When Mike Finnigan told his boss by email April 21 that he intended to resign “as utilities manager or wastewater systems supervisor or senior wastewater operator” of the Cambria Community Services District, he wrote that “recent events have motivated me to reexamine my reasons for working here” and “these events have added undue stress. I’m no longer able to continue down this path.”
He indicated, however, that he’d stay beyond the required two weeks’ advance notice. Which he did.
That email was one of several documents The Cambrian received in response to a request for records available to the public.
The district has experienced a sharp loss in institutional knowledge in the past year or so, with resignations of former District Clerk Kathy Choate, Water Department Supervisor Jim Adams, Finance Officer Alleyne LaBossiere, Finance Clerk Kathy Frye and others. Several employees have taken medical leaves to deal with stress.
While Finnigan’s first email to General Manager Jerry Gruber and Administrative Services Officer Monique Madrid didn’t elaborate further about events triggering the utilities manager’s departure, a subsequent email sent June 18 appeared to do so.
It outlined apparent differences in priorities for the two men.
Gruber’s new chain-of-command chart — mentioned in his May 22 report to his board, and released officially as part of the budget review process in June — eliminated the utilities manager position, establishing the top utility jobs as supervisor of each department, reporting to District Engineer Bob Gresens and through him to Gresens.
In other words, Finnigan could stay as wastewater department supervisor, but he’d still have all the responsibilities of the chief plant operator.
Gruber has said he cannot comment on Finnigan’s departure because it is a personnel matter. However, in recent Board of Directors meetings, he also said the district’s 2014-2015 budget was very lean, due to a drop in water/wastewater sales triggered by the drought and surcharges being imposed for customers who use more than their allocations for each two-month billing period.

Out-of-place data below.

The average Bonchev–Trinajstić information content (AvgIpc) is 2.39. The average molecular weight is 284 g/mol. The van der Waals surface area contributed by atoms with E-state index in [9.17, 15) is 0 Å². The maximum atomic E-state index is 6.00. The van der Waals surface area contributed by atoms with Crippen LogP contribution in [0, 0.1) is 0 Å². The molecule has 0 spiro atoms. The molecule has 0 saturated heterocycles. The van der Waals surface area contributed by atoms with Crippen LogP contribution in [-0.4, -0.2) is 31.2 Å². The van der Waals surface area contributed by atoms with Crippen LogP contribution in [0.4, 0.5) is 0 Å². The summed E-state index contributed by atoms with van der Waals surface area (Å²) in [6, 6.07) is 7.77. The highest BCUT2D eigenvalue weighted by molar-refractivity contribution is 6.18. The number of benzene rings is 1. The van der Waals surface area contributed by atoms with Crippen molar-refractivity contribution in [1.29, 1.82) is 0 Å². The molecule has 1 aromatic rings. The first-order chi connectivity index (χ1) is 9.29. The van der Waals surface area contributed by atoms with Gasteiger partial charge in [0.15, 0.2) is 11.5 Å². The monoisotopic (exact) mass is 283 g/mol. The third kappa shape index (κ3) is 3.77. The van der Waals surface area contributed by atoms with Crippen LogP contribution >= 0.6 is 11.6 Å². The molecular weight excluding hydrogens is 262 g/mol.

The $7.3 million budget, including the organizational chart, was approved 4-0 at the board’s June 26 meeting. That’s down $1.1 million compared to the last fiscal year. The expected $1.9 million in expenditures for the wastewater fund were down $413,298 from the 2013-2014 fiscal year.
That day, board members also established supervisors’ positions for the water and wastewater departments. The reshuffling produced a savings of about $118,000 per year, according to Gruber’s math.
Gruber did ask Finnigan what he’d need from the district in order to stay, although it’s not known which post he’d offered his employee.
The list Finnigan sent in the June email to Gruber seemed to illuminate an ongoing clash between the two men, especially with regard to staffing, state requirements and possible impacts to Finnigan’s license.
Finnigan’s must-have list included:
• Hiring one more operator each for the water and wastewater departments, which he said July 1 are dangerously understaffed.
• Having the district stop transferring funds generated from the two “enterprise” departments of water and wastewater to support other departments, such as the resources department. Finnigan said that practice is illegal.
• Establishing chief plant operator (CPO) salaries at the water and wastewater facilities that are equal to or more than that for the facility resources supervisor, which, according to Finnigan, requires “no cert/license and its responsibilities do not compare to CPO position/responsibilities.”
He also said in the email “we need engineering help!!!”
Finnigan noted in his June message to Gruber that since he submitted his resignation in April, “nothing has transpired. Recently, I was told by (consulting firm) CDM Smith they recommended to you we need at least two additional water operators for the desal unit, and you said NO??? With an already overworked crew, I can’t imagine this.”
Finnigan apparently had told Gruber earlier that “no place is 100 percent perfect, but we at least need to cover the basics. We owe that not only to the public but to our people as well. As a result, I can no longer continue to work for the CCSD.”
The utilities manager then resigned effective June 18, noting that he was no longer the legally responsible official or CPO for the wastewater department.
Finnigan said he’ll miss Cambria and loved it here. But he has accepted a job north of Sacramento, closer to family members.
Follow Kathe Tanner on Twitter at @CambriaReporter.